For market-ready resources, funding is a bottleneck. These innovations at the Energy and Resources Factory are often large-scale and therefore very costly and time-consuming, meaning that water boards need to invest heavily. The Energy and Resources Factory is looking into ways to fund projects that could help them get out of the so-called ‘valley of death’.
Conditions for Success
An important step leading to the Energy and Resources Factory's success was that the water boards simply got started. After some time, they made choices on which resources to reclaim, giving the Energy and Resources Factory a clearer focus.
Another important success factor was the support the Energy and Resources Factory received from administrators. Water boards freed up funds and allowed their employees to work on innovation. Visionary water board chairmen ultimately made the Energy and Resources Factory happen. Concurrently, the national government implemented policies in the area of the energy transition and the circular economy that also strengthened the Energy and Resources Factory’s approach.
The Energy and Resources Factory organizes conferences to share knowledge and, where possible, match supply and demand, thus strengthening ties with their own network as well.
The concept of a water board as an autonomous public-sector organization is unique in the world. It is this autonomous status that greatly facilitated the creation of the Energy and Resources Factory in the Netherlands. Water authorities in other countries can, however, still adopt the Energy and Resources Factory model and use it as a way to take an innovative approach to wastewater. For an innovation such as this one to succeed, it is important, however, that water authorities seek to strike up partnerships, both between themselves across organizational boundaries and with the business community and resource users.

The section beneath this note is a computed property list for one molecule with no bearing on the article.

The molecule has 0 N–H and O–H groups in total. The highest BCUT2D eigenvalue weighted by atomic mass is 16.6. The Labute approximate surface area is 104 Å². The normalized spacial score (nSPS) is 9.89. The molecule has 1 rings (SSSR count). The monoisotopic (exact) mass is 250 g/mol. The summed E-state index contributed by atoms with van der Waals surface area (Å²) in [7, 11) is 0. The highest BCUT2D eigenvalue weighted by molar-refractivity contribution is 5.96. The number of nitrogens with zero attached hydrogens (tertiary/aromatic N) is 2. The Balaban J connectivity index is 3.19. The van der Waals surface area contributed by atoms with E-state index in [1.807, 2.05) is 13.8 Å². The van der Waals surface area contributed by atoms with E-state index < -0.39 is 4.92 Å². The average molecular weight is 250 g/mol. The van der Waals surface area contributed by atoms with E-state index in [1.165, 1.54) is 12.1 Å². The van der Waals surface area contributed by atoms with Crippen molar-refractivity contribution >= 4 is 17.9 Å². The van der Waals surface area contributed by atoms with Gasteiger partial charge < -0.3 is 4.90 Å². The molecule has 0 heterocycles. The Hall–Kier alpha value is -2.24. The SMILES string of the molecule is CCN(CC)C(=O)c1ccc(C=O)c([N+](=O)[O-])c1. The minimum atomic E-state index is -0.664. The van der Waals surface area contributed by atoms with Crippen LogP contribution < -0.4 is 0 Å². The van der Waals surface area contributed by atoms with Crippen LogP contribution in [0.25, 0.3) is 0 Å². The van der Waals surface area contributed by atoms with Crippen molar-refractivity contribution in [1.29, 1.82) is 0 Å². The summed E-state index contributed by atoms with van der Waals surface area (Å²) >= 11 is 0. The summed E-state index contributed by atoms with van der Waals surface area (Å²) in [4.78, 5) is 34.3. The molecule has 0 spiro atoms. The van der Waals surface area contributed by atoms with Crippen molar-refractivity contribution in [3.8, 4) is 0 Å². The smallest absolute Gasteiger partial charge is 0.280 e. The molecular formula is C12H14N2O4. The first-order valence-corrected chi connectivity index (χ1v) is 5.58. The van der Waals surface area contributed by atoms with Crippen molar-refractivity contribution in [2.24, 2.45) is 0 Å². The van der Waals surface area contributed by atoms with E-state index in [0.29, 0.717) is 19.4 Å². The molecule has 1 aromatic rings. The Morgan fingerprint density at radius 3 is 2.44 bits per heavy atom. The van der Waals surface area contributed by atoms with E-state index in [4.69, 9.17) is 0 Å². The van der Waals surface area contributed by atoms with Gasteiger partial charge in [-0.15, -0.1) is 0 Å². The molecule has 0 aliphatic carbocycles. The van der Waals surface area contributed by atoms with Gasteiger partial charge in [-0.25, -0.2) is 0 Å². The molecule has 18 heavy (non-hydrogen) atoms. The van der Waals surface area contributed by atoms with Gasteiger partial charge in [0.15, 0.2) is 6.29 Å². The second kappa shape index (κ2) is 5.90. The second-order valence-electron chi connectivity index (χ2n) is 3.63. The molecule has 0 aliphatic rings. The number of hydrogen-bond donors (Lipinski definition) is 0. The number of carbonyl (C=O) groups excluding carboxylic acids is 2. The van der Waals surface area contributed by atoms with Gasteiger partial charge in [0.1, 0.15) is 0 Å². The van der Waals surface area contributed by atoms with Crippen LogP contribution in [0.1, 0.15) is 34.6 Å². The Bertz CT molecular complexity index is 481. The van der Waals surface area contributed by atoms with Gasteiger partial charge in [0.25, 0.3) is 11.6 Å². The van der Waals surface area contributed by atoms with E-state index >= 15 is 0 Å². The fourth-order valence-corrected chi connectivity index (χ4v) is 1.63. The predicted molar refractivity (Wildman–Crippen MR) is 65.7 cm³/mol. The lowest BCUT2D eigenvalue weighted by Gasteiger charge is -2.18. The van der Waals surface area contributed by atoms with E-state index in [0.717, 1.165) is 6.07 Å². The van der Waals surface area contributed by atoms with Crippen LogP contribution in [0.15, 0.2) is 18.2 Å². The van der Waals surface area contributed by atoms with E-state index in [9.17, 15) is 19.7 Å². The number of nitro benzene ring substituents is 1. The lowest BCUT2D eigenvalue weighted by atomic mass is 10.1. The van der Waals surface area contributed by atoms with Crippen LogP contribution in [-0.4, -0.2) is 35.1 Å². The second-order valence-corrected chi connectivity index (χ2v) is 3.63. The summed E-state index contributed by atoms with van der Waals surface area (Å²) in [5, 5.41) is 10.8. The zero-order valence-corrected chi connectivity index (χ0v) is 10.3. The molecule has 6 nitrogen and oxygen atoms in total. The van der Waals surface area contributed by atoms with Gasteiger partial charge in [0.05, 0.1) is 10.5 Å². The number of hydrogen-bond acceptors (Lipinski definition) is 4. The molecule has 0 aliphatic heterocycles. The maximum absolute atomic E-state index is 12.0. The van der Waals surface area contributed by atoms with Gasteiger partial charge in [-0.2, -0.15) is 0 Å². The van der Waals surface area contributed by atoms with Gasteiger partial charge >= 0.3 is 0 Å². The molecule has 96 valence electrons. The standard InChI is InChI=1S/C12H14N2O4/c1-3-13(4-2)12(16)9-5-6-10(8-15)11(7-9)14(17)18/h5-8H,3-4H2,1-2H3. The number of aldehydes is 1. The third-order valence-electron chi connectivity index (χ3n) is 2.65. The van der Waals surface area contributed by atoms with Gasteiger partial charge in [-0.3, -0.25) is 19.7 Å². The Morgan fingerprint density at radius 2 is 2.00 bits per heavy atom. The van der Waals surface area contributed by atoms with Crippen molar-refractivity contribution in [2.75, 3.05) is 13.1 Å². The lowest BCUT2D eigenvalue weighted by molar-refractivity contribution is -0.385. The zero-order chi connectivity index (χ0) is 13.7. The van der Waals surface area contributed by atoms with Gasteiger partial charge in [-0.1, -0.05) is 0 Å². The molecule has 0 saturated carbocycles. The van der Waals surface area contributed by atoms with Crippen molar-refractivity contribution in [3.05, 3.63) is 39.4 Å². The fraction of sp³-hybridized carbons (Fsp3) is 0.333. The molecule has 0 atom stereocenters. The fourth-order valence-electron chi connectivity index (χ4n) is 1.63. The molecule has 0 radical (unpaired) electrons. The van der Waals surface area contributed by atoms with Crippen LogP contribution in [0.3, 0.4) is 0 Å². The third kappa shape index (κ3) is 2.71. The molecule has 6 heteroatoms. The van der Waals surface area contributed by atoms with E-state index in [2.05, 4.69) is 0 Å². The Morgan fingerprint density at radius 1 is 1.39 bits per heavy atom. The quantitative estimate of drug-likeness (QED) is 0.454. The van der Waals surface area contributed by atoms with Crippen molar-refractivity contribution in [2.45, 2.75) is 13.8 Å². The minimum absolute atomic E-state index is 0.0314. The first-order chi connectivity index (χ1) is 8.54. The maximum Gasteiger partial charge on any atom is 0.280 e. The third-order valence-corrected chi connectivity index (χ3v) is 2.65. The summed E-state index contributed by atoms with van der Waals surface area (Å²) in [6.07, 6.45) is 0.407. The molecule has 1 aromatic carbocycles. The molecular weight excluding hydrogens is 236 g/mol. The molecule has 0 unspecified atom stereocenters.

The general perception of the role of public organizations is also important in this context. Is it up to the public sector to reclaim resources from wastewater and sell these, or should it be left to the market? Owing to the public interest involved, the Energy and Resources Factory opted to go down the route of innovation.
The Energy and Resources Factory is a driving force for developments at water boards, giving them a line of action to jointly work on and accelerate innovations. It has taught the water boards to take a different approach to the role they can fulfill in society. They can pioneer when it comes to innovative uses of wastewater and contribute to creating a circular economy and furthering the energy transition. Collaboration enables the water boards to set up a supply chain and sell the resources. The Energy and Resources Factory is also looking ahead, developing a vision on how the water treatment methods of the future can help improve the living environment, which will offer the water board scope for action.
In the case of the Energy and Resources Factory, it was not about one single innovation that went through all the stages of the 4F model for innovation (fiddle, flow, focus, fit in). The Energy and Resources Factory was set up for continuous innovation. They are always working on multiple innovations at the same time, and these innovations are generally all in different stages of the innovation process. The Energy and Resources Factory needs, therefore, freethinkers and doers to lead the way and just get started with collaboration across organizational boundaries, but also people who provide direction and implement the innovations. The Energy and Resources Factory has set up its organization with this in mind.